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Florida’s Education System Outlook: Finding a Good School For Your Child

A good education is key to any child’s future success, so naturally, parents want to find the best schools around for their children when they are ready to enroll. But how can parents find good preschools or elementary schools when they move to a city or to a new county? If the parents don’t already have personal references to use, then they can look online to find some good schools, and they can enter all kinds of keywords to narrow down the list. So, let us review how a good school can be found, and what a “good school” will offer for a newly enrolled student. This ranges from preschool to college.

According to the Tampa Bay Times, Florida is a great educational option for children at virtually all levels. For the third year in a row, a U.S. News and World report selected Florida’s higher education system as the best in the nation.

“Our state colleges and universities have prioritized affordability and pathways for career and life and, as a result, they are transforming our state,” said Gov. Ron DeSantis. “I look forward to celebrating continued success as we build on this positive momentum.”

Preschool

It may be noted that attending preschool is not actually mandatory for American children, but all the same, preschools prove quite popular among families of all demographics. Many studies are done to see how often American youngsters are enrolled in pre-K programs, and the numbers are encouraging. From 1993 to 2012, for example, preschool attendance rates grew rapidly, and the fastest growth took place in the 1990s. This may be related to a similar upward trend in child literacy among those aged three to six years of age. The percentage of children in that age range who demonstrated solid literacy and cognitive skills expanded fast, and the percentage of children who could recognize all letters of the Roman alphabet went from 21% to 38%. Meanwhile, the percentage of children in that age range who could count up to 20 rose from 52% to 68%, and the percentage who could write their own name rose modestly from 50% to 58%. On a final note, the pre-primary enrollment rate of American children aged three to four was 41% and 66%, respectively. This compares favorably to 1990’s figures: 33% and 56%.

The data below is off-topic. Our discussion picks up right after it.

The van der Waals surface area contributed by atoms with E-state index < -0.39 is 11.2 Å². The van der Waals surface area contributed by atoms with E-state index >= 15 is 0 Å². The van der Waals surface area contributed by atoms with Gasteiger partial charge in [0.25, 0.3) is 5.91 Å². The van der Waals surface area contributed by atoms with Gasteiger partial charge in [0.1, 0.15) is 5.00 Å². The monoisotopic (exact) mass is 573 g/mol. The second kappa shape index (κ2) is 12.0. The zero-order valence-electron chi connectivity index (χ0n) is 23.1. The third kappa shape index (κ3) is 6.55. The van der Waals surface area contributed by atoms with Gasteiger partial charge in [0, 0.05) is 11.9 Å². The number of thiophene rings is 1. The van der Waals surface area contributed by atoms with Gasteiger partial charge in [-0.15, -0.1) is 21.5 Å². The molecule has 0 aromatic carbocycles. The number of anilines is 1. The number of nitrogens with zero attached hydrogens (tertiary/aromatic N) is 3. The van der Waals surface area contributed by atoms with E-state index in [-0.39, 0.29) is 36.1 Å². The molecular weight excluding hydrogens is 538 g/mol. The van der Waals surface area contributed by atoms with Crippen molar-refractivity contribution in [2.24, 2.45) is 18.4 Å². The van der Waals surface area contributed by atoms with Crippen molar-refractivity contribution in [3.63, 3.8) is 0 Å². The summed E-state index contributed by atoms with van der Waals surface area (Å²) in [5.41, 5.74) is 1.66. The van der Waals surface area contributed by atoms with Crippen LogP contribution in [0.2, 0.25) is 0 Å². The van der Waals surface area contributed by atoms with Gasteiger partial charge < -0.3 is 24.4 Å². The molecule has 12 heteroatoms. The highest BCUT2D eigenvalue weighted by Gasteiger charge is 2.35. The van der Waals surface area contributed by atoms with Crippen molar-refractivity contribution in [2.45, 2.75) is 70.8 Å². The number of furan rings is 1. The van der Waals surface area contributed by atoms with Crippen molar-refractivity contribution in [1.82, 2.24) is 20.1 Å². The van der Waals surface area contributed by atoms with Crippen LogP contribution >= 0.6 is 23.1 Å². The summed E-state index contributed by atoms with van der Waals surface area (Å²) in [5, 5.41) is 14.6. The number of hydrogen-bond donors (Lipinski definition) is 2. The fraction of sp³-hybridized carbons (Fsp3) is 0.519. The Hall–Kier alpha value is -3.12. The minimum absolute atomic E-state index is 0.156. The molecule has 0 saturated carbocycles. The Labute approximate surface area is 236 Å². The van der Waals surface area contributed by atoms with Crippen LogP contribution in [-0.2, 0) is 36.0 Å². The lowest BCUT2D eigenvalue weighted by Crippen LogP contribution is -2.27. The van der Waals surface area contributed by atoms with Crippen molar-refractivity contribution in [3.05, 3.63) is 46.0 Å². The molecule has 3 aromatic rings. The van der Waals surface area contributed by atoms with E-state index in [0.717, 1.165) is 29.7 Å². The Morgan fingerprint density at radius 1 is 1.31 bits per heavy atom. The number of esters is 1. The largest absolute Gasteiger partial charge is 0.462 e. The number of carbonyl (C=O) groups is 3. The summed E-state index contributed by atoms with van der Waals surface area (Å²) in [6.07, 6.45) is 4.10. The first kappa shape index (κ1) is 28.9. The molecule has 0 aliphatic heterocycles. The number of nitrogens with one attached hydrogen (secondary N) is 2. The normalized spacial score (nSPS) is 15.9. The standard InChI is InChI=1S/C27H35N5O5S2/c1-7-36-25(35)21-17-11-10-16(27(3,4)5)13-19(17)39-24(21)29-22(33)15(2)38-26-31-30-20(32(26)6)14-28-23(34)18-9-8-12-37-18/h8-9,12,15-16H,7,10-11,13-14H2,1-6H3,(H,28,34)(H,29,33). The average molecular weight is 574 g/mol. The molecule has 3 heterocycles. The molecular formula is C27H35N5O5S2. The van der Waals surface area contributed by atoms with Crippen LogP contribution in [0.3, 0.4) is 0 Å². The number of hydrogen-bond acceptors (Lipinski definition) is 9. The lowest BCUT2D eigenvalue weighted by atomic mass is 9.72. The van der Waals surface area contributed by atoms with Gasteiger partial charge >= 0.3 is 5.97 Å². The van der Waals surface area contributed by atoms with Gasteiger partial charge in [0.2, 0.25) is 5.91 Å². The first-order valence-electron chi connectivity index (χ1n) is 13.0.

It is clear, based on these numbers (and more like them) that enrolling a child in preschool can prepare them for elementary school in all sorts of ways. Indeed, a preschool is an academic setting, not just a daycare center, and there, young students may learn how to learn and get used to following teacher directions. So, to find good preschools like these, interested parents can start with an online search if they do not already have personal references to use. They can look for private preschools or public ones (or both), and they can specify that they want to find the best or top-rated preschools in the area.

A search such as “best public preschools in Miami” or “top-rated private preschools Boston” can bring up a long list of results, and the parents can start narrowing it down based on the rating of each school or how far away they are. Bear in mind that private preschools do charge tuition, but in exchange, they offer expert staff on hand, and they are often well funded and have many supplies and extracurricular activities for the young children. Public preschools may vary more widely in quality and funding, so parents should pick and choose among them carefully. And in that online search, parents can also add their ZIP code to help keep the results local.

Now, the family can tour those candidate preschools one by one, and make repeat visits to the most promising ones. There, the family can get a fair impression of what a given school is like, and of course, the parents want to double-check that their child feels comfortable there. During the visit, the parents may consult the staff about each teacher’s credentials, the school’s funding, extracurricular programs and activities, and feedback from the parents of current or previous students. A number of schools can be toured this way until the parents choose a school and enroll their child. Many three-year-olds are enrolled in preschool, but even more four- and five-year-olds are enrolled in pre-K programs. Parents may strongly consider this option as their child gets older.

Elementary